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Paolo Ghinassi
,
Georgios Fragkoulidis
, and
Volkmar Wirth

1. Introduction An important feature of midlatitude atmospheric dynamics is the existence of upper-tropospheric Rossby waves with synoptic- to planetary-scale wavenumbers. Often a Rossby wave is not strictly circumglobal; rather, its amplitude is spatially inhomogeneous with a relative maximum at a specific location decaying to smaller values at larger distances. This gives rise to so-called Rossby wave packets [RWPs; for a recent review see Wirth et al. (2018) ]. A key feature of RWPs is the

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Marlene Baumgart
,
Paolo Ghinassi
,
Volkmar Wirth
,
Tobias Selz
,
George C. Craig
, and
Michael Riemer

phase. Beyond this synoptic-scale phase saturation at long lead times (beyond 2 weeks), the results of Buizza and Leutbecher (2015) indicate that there is still forecast skill for large-scale fields. To investigate error growth up to the planetary scale, we employ a complementary diagnostic that filters out phase information and identifies the envelope of the upper-level Rossby waves. This diagnostic is based on finite-amplitude local wave activity (LWA) in the primitive-equation, isentropic

Open access
Jacopo Riboldi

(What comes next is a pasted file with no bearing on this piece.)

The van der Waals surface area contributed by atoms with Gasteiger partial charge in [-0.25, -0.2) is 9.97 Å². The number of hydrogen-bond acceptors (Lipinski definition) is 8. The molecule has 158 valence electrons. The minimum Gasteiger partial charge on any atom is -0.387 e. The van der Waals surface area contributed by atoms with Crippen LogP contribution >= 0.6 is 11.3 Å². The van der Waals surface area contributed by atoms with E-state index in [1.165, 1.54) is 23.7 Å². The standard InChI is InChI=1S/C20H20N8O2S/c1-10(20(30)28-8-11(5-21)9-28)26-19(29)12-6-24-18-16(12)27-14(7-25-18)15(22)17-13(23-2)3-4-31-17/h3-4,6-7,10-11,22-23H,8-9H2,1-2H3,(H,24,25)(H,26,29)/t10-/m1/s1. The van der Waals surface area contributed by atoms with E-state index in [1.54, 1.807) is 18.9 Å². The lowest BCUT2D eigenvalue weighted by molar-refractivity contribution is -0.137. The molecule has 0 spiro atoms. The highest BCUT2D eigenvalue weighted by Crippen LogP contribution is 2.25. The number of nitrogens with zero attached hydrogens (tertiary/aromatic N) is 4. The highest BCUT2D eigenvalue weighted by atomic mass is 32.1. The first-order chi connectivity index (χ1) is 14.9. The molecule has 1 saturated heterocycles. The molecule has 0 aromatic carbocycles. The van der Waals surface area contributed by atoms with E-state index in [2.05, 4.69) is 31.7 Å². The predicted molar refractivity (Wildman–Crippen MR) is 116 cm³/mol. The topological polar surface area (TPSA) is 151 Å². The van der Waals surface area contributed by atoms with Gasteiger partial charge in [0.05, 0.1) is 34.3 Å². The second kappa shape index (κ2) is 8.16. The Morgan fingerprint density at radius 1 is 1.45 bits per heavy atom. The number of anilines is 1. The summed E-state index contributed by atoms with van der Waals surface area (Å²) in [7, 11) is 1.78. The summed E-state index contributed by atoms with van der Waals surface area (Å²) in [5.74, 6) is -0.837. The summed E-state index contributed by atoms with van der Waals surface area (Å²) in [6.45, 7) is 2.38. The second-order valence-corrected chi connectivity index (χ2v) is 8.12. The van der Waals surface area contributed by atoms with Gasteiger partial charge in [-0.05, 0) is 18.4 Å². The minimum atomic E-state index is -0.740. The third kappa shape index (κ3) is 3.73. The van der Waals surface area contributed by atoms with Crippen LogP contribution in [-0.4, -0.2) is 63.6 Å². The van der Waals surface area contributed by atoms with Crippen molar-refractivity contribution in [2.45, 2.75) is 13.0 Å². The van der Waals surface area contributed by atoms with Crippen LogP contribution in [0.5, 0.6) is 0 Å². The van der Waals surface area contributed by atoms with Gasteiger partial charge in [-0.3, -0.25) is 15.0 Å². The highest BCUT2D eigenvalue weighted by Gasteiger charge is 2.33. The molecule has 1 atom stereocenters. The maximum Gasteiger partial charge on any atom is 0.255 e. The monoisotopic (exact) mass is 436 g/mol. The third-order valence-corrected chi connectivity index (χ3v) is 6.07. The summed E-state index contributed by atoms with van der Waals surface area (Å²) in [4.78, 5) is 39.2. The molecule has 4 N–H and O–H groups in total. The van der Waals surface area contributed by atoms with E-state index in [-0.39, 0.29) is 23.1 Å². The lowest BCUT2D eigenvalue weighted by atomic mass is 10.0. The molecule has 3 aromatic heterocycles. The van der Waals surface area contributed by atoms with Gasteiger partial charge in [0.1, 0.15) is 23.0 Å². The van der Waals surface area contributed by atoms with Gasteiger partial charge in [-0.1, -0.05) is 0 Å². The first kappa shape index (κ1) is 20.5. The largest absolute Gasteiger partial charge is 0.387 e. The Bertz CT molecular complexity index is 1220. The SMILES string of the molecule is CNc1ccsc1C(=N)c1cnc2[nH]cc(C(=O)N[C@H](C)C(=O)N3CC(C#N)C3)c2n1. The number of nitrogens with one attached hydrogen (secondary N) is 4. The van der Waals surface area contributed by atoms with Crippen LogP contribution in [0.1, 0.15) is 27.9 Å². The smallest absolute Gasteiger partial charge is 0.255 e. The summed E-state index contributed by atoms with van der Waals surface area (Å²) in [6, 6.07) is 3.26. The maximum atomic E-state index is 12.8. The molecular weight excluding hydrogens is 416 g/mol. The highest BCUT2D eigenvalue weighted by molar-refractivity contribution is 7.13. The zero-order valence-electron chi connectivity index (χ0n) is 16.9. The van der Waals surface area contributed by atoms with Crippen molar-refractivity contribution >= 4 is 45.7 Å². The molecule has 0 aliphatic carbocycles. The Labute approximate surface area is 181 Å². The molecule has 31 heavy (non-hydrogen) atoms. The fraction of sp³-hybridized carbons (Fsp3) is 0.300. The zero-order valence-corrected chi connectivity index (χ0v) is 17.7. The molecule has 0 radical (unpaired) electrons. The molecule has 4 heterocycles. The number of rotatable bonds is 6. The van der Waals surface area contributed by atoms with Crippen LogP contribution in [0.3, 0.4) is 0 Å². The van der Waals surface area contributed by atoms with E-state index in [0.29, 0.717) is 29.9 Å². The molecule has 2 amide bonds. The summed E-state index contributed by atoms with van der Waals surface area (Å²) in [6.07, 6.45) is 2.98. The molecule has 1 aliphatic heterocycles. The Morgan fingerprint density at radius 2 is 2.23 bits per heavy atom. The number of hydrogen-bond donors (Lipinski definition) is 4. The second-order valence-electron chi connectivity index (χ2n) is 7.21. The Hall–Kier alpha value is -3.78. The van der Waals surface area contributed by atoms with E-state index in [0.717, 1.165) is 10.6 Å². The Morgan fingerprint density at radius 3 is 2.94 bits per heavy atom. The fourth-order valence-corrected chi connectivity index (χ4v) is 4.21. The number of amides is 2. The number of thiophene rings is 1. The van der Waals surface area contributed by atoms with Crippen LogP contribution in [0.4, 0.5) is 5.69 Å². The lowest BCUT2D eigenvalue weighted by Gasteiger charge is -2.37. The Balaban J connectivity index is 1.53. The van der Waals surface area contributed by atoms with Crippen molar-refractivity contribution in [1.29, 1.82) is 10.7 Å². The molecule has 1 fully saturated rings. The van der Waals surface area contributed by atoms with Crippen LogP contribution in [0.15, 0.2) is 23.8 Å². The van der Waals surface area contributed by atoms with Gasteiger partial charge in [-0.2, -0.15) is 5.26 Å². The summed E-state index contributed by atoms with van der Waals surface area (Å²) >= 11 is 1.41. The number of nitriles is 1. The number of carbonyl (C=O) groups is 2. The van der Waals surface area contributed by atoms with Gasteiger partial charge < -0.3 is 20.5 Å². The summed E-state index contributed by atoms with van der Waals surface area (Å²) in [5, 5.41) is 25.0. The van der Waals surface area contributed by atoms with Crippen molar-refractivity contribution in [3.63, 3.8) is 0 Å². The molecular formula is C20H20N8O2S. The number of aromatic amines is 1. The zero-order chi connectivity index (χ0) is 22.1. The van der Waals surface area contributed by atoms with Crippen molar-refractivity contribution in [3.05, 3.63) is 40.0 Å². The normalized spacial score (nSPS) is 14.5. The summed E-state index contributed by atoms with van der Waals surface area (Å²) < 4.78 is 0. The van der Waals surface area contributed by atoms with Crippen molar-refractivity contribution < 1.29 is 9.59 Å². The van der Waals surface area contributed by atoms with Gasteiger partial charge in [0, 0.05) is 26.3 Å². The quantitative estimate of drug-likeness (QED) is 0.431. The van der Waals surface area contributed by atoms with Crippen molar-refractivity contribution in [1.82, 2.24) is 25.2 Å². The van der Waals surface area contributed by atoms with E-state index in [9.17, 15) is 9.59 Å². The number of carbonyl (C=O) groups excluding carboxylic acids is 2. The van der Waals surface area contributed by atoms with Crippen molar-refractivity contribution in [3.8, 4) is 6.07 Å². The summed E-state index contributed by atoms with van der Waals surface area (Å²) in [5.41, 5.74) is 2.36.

,
Christian M. Grams
,
Michael Riemer
, and
Heather M. Archambault

. As in Fig. 3 , but for the N = 49 recurving TCs in the DECEL subset. Fig . 15. As in Fig. 3 , but for the N = 49 recurving TCs in the ACCEL subset. The planetary wave pattern strongly influences where the genesis of atmospheric blocking occurs. It still needs to be assessed whether significant differences in planetary-scale flow, which could be related to the different observed blocking patterns, exist between ACCEL and DECEL. For instance, the presence of significantly positive over

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Mirjam Hirt
,
Stephan Rasp
,
Ulrich Blahak
, and
George C. Craig

for a deceleration of the flow by unresolved orography, either by modifying the roughness length or by including an orographic drag term. Here, we aim to account for the mechanical lifting caused by SSO and its effect on convective initiation with a newly developed stochastic perturbation scheme, called SSOSP. The new scheme closely follows the formulation of the PSP scheme: wind tendencies are randomly perturbed with an amplitude that scales with theoretical gravity waves excited by SSO

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Florian Pantillon
,
Bianca Adler
,
Ulrich Corsmeier
,
Peter Knippertz
,
Andreas Wieser
, and
Akio Hansen

warming during a typical foehn event. Nevertheless, the pattern of near-surface dry air downstream of mountain ranges in ensemble member 17 clearly indicates an orographic contribution upstream of the WASTEX site ( Fig. 9a ) and a wave pattern over the warm sector can be recognized in satellite imagery ( Fig. 2 ). Accordingly, mountain waves with wavelength of about 20 km are found in the lee of the Vosges Mountains in ensemble member 17 ( Fig. 11a ). Their amplitude decreases at the northern tip of